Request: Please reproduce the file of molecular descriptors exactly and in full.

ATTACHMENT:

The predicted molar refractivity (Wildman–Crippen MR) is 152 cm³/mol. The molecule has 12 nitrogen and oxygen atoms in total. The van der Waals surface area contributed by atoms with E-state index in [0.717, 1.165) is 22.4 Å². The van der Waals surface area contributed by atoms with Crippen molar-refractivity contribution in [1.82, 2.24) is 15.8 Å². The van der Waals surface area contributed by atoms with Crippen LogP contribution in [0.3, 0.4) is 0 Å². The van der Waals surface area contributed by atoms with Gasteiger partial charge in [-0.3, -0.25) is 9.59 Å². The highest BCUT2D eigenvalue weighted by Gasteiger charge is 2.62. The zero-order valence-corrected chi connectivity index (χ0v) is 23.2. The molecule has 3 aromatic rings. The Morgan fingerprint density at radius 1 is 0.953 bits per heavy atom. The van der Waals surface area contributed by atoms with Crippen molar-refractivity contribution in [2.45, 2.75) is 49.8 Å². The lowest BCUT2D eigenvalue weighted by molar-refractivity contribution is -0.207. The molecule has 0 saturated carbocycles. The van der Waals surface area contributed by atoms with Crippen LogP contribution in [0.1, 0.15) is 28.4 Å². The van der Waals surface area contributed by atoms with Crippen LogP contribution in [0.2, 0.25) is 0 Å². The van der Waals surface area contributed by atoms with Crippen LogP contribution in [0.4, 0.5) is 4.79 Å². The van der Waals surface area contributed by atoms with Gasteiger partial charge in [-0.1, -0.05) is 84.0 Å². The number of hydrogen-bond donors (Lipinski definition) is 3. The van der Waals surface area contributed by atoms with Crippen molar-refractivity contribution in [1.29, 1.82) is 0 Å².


The predicted molar refractivity (Wildman–Crippen MR) is 152 cm³/mol. The molecule has 12 nitrogen and oxygen atoms in total. The van der Waals surface area contributed by atoms with E-state index in [0.717, 1.165) is 22.4 Å². The van der Waals surface area contributed by atoms with Crippen molar-refractivity contribution in [1.82, 2.24) is 15.8 Å². The van der Waals surface area contributed by atoms with Crippen LogP contribution in [0.3, 0.4) is 0 Å². The van der Waals surface area contributed by atoms with Gasteiger partial charge in [-0.3, -0.25) is 9.59 Å². The highest BCUT2D eigenvalue weighted by Gasteiger charge is 2.62. The zero-order valence-corrected chi connectivity index (χ0v) is 23.2. The molecule has 3 aromatic rings. The Morgan fingerprint density at radius 1 is 0.953 bits per heavy atom. The van der Waals surface area contributed by atoms with Crippen molar-refractivity contribution in [2.45, 2.75) is 49.8 Å². The lowest BCUT2D eigenvalue weighted by molar-refractivity contribution is -0.207. The molecule has 0 saturated carbocycles. The van der Waals surface area contributed by atoms with Crippen LogP contribution in [0.1, 0.15) is 28.4 Å². The van der Waals surface area contributed by atoms with Crippen LogP contribution in [0.2, 0.25) is 0 Å². The van der Waals surface area contributed by atoms with Crippen LogP contribution in [0.4, 0.5) is 4.79 Å². The van der Waals surface area contributed by atoms with Gasteiger partial charge in [-0.1, -0.05) is 84.0 Å². The number of hydrogen-bond donors (Lipinski definition) is 3. The van der Waals surface area contributed by atoms with Crippen molar-refractivity contribution in [1.29, 1.82) is 0 Å².